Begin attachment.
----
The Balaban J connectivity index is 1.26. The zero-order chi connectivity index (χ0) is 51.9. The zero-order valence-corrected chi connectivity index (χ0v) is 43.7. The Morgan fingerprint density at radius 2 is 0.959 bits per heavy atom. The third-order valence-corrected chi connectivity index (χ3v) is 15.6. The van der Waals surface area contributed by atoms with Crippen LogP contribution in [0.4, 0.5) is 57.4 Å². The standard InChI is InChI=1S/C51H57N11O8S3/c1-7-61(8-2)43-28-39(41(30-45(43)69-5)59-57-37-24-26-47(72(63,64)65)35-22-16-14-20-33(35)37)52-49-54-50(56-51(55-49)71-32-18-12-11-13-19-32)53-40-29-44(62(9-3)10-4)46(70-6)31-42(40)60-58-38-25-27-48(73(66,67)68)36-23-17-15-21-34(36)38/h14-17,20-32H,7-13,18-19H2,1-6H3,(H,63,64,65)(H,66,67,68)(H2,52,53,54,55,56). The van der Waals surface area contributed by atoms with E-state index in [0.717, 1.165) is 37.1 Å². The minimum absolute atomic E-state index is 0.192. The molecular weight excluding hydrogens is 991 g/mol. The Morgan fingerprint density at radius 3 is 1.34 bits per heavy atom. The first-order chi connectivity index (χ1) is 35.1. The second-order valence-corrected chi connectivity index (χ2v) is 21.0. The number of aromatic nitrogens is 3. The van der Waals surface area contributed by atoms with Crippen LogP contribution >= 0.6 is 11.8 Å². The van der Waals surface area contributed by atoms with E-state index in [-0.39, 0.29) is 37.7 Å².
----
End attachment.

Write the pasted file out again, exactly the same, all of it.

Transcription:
The Balaban J connectivity index is 1.26. The zero-order chi connectivity index (χ0) is 51.9. The zero-order valence-corrected chi connectivity index (χ0v) is 43.7. The Morgan fingerprint density at radius 2 is 0.959 bits per heavy atom. The third-order valence-corrected chi connectivity index (χ3v) is 15.6. The van der Waals surface area contributed by atoms with Crippen LogP contribution in [0.4, 0.5) is 57.4 Å². The standard InChI is InChI=1S/C51H57N11O8S3/c1-7-61(8-2)43-28-39(41(30-45(43)69-5)59-57-37-24-26-47(72(63,64)65)35-22-16-14-20-33(35)37)52-49-54-50(56-51(55-49)71-32-18-12-11-13-19-32)53-40-29-44(62(9-3)10-4)46(70-6)31-42(40)60-58-38-25-27-48(73(66,67)68)36-23-17-15-21-34(36)38/h14-17,20-32H,7-13,18-19H2,1-6H3,(H,63,64,65)(H,66,67,68)(H2,52,53,54,55,56). The van der Waals surface area contributed by atoms with E-state index in [0.717, 1.165) is 37.1 Å². The minimum absolute atomic E-state index is 0.192. The molecular weight excluding hydrogens is 991 g/mol. The Morgan fingerprint density at radius 3 is 1.34 bits per heavy atom. The first-order chi connectivity index (χ1) is 35.1. The second-order valence-corrected chi connectivity index (χ2v) is 21.0. The number of aromatic nitrogens is 3. The van der Waals surface area contributed by atoms with Crippen LogP contribution >= 0.6 is 11.8 Å². The van der Waals surface area contributed by atoms with E-state index in [-0.39, 0.29) is 37.7 Å².